Medical offices using mobile need security policies

Healthcare, as with any other industry, is starting to see an influx of mobile devices in the workplace. TechTarget's James Brady wrote that these devices have emerged as one of the top drivers for improving the quality, cost-effectiveness, accessibility and even safety of care. However, organizations need to have mobile device management policies in place to ensure implementations go smoothly, as how much a provider benefits can be contingent on how mobile devices are adopted. Since healthcare can be so complex and features many regulations he said there needs to be well thought-out policies and rules in every business.

The first key to success, according to Brady, is knowing the stakeholders who will be affected by mobile workforce enablement.  The four key stakeholders include end users, clinicians, management and IT staff, all who have specific requirements that will need to be met by policies to have the program work. For example, end users usually focus on how they use their devices, what the password requirements will be, what happens if they use their device and if there are any reimbursement policies, but the other groups have different aspects that are important to them.

"Physicians and nurses require secure point-of-care mobile technology that will allow them to communicate with each other rapidly and in real time in order to do their jobs efficiently," he wrote on TechTarget. "Two important areas gaining traction in healthcare settings are secure text messaging and Wi-Fi integration to provide coverage in areas where cellular signals are weak. Recent research indicates that clinicians' involvement in technology decision making and the use of a single mobile device improve the quality of care they can provide, and increase physicians' and nurses' efficiency."

A recent survey by Deloitte shows just how important it is to get the program correct, especially for doctors, as 43 percent use smartphones, tablets or other mobile devices for clinical purposes. Of those that don't use them 44 percent said their company doesn't provide mobile devices and they are afraid to use their own, 29 percent were worried about privacy and 26 percent said the apps were not suitable for their needs. Twenty-two percent said they had plans to use these apps for work in the future, showing just why each organization needs to start thinking about how they can support these users.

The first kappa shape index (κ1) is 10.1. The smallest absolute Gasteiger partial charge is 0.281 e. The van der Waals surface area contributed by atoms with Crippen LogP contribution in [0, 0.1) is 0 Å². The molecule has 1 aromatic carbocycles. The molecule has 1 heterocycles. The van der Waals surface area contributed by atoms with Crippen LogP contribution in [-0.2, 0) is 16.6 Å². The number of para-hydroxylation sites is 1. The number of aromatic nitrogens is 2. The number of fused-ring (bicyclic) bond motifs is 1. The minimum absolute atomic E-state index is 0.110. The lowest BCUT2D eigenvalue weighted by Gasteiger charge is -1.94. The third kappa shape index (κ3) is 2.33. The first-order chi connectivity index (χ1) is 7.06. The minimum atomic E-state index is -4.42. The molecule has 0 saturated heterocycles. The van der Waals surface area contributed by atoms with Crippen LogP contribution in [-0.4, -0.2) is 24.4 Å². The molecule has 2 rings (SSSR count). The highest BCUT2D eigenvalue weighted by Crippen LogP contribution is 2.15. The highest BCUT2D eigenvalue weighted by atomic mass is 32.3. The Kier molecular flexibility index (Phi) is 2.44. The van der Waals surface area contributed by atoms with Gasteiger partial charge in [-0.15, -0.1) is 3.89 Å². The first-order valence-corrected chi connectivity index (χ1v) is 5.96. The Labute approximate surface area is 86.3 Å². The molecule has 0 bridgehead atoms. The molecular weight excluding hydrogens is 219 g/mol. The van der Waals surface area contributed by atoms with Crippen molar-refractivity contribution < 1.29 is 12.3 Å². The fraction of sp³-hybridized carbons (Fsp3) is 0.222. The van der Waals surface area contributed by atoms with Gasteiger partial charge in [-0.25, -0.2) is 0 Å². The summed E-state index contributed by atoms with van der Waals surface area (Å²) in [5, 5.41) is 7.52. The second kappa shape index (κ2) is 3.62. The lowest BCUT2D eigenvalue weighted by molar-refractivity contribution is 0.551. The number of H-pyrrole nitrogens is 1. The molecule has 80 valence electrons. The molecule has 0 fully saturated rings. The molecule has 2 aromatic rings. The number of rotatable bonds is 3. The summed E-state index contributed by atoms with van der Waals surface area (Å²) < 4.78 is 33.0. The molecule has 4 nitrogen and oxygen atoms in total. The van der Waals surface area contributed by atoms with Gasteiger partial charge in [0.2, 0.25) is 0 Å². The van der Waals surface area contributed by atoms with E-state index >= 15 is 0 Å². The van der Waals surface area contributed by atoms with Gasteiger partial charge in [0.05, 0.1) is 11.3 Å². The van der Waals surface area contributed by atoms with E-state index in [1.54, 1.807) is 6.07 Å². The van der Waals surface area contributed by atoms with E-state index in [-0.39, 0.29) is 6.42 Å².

Policies, strategies and other management requirements of mobile
Other than figuring out how each user will tackle their own utilization of mobile devices, organizations must figure out how they can develop policies that these users will accept, according to what Brady wrote on TechTarget. There must be a balance struck between the terms and conditions that are needed to improve security and what features are most useful to employees. Compliance, for example, is something that every healthcare business needs to keep in mind before creating any rule and doctors, end users and others within the company need to know just how important it is.

Defining the mobile device management strategy and software is another key, Brady said, as this can help decide how  password settings, remote wiping, web browser capabilities, email and other aspects of the system will work. He also said content management provisions are important to provide encryption, control screen captures of sensitive content and give access.

"Recent … architectures allow for all sensitive content to be accessible without any data being stored on the device," he wrote. "In addition, mobile application management, or MAM, which provides mobile application delivery and app store management, blacklist and whitelist management, and application tracking and security, is gaining an increased footprint in the healthcare space as organizations invest in developing customized mobile healthcare applications."

Consumerization News from SimplySecurity.com by Trend Micro.

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